A federal judge on Thursday blocked Texas from enforcing new anti-abortion measures Gov. Greg Abbott signed in response to a U.S. Supreme Court ruling that struck down more sweeping abortion limits.
The temporary injunction issued by Austin-based U.S. District Judge Lee Yeakel stops Texas from banning a commonly used second trimester abortion procedure, known as dilation and evacuation, which abortion providers say rarely results in complications. Courts already have blocked similar laws in Alabama, Kansas, Louisiana and Oklahoma. A court challenge also is ongoing in Arkansas.
The Texas version was approved by state lawmakers, signed by Abbott in May and had been set to take effect Friday. Texas is expected to appeal.
The ban is part of a broader measure, Senate Bill 8, that effectively served as the state's answer to last year's Supreme Court ruling. That decision, the court's most significant abortion-rights ruling in a generation, tossed out a 2013 Texas law that led to the closure of more than half the state's abortion clinics.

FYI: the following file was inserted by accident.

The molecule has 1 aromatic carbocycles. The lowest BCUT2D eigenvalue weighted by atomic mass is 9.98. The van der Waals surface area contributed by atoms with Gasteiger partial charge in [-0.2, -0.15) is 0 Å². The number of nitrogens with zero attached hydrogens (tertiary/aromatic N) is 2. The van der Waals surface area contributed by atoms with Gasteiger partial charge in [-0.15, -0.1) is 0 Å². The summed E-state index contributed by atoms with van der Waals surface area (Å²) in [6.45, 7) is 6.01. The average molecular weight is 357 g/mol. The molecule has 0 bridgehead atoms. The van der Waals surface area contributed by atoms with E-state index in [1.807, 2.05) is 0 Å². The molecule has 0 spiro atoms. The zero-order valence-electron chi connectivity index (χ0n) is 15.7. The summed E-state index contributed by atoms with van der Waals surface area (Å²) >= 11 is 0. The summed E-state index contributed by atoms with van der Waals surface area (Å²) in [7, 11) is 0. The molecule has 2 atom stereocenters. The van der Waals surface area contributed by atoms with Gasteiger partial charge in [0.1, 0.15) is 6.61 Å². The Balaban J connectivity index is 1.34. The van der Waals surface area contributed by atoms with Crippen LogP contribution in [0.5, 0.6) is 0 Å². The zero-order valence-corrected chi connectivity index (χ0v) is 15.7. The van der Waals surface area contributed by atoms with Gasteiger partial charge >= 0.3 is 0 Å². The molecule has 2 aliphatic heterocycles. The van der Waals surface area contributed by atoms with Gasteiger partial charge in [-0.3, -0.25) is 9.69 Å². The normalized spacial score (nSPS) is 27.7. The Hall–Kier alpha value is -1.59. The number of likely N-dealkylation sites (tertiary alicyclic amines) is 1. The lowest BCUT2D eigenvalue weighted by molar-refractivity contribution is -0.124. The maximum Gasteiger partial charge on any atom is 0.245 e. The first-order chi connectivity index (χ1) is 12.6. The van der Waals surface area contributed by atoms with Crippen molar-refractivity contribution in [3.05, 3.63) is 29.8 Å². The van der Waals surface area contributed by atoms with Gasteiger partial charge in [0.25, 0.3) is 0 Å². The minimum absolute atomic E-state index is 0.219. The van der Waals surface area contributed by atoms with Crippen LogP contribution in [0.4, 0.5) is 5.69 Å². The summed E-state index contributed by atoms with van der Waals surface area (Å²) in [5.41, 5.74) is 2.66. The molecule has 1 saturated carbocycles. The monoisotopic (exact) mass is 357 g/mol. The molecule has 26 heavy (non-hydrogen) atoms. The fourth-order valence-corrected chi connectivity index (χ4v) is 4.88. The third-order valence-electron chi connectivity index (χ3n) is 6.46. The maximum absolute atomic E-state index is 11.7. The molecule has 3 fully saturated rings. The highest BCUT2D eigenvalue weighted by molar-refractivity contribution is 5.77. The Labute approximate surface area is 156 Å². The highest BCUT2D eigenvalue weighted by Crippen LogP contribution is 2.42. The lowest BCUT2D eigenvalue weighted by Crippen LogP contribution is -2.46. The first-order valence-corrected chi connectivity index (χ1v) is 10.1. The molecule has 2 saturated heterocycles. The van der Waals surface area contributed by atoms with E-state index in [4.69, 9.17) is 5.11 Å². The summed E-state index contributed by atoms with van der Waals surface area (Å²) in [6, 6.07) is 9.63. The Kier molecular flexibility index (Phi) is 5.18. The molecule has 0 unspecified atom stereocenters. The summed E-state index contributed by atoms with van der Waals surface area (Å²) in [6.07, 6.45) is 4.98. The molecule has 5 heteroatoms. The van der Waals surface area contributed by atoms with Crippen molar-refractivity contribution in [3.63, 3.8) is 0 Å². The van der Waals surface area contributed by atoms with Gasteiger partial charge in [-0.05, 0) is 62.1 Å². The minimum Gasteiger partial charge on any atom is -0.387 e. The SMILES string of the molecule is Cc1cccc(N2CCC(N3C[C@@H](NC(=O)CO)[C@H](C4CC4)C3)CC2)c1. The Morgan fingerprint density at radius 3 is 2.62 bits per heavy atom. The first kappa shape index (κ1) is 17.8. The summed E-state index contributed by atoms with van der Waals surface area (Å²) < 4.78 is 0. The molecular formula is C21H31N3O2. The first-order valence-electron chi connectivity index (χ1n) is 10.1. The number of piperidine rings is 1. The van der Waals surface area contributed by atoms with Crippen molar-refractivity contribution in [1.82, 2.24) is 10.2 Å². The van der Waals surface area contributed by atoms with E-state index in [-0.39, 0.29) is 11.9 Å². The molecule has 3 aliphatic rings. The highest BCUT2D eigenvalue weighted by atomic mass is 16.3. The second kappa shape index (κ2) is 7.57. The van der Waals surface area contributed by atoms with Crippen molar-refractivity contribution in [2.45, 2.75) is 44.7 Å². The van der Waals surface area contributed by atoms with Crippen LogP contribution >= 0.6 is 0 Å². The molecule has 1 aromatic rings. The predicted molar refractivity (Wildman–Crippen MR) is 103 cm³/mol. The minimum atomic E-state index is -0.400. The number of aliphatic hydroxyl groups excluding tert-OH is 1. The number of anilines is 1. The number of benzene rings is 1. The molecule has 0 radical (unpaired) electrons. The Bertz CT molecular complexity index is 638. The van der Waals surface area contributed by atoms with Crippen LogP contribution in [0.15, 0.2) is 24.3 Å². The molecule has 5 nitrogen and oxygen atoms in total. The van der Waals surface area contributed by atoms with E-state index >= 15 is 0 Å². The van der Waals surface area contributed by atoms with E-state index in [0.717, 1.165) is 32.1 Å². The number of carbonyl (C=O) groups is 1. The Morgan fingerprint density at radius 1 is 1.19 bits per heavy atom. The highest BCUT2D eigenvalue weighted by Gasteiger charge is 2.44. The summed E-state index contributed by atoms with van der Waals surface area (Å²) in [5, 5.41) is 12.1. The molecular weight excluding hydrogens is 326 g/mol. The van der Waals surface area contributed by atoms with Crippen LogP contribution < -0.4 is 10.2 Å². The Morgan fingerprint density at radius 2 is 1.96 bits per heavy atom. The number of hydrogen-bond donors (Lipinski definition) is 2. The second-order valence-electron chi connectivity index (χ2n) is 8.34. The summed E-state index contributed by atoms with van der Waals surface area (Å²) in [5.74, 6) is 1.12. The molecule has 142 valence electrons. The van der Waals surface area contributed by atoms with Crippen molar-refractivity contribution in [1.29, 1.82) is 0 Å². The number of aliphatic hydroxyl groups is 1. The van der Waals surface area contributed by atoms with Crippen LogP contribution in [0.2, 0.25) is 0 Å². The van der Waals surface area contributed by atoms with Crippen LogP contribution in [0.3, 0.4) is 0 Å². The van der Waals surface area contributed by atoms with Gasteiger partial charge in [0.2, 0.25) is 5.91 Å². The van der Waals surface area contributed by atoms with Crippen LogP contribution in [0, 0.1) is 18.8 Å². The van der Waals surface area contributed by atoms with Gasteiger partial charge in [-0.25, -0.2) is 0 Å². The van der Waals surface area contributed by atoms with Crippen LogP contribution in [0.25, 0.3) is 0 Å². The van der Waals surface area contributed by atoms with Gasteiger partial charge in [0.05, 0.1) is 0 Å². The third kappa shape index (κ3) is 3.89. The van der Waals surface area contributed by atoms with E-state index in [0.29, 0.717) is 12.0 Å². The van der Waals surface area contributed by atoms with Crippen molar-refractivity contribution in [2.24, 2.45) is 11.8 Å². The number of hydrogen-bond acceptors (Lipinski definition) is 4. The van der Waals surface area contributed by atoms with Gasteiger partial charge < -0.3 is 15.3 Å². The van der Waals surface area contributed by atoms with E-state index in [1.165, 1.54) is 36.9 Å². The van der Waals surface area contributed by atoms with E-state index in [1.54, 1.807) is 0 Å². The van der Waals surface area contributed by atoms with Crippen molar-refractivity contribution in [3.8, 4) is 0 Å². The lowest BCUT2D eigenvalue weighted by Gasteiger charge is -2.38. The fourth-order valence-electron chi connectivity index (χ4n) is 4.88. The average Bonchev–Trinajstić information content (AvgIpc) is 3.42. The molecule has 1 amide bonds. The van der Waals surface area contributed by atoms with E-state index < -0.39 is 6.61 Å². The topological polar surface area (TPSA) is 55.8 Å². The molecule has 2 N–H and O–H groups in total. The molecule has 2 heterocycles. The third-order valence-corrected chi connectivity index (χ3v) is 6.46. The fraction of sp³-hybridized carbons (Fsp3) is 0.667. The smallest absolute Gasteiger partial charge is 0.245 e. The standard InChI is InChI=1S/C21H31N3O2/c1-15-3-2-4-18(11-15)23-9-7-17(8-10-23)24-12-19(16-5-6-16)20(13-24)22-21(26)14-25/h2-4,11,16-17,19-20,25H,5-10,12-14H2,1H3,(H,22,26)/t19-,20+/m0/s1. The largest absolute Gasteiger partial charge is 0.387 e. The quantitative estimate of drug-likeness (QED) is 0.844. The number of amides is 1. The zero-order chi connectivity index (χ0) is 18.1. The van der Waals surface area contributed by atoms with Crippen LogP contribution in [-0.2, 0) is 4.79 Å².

Those now-dismantled requirements had required Texas abortion clinics to meet hospital-like operating standards and required doctors who perform abortions to have admitting privileges in nearby hospitals.
Texas currently has around 20 abortion clinics, down from 41 in 2012.
The new Texas law uses the non-medical term "dismemberment abortion" to describe a procedure in which forceps and other instruments are used to remove the fetus from the womb. The Center for Reproductive Rights says it is the safest and most common way of terminating a second-trimester pregnancy.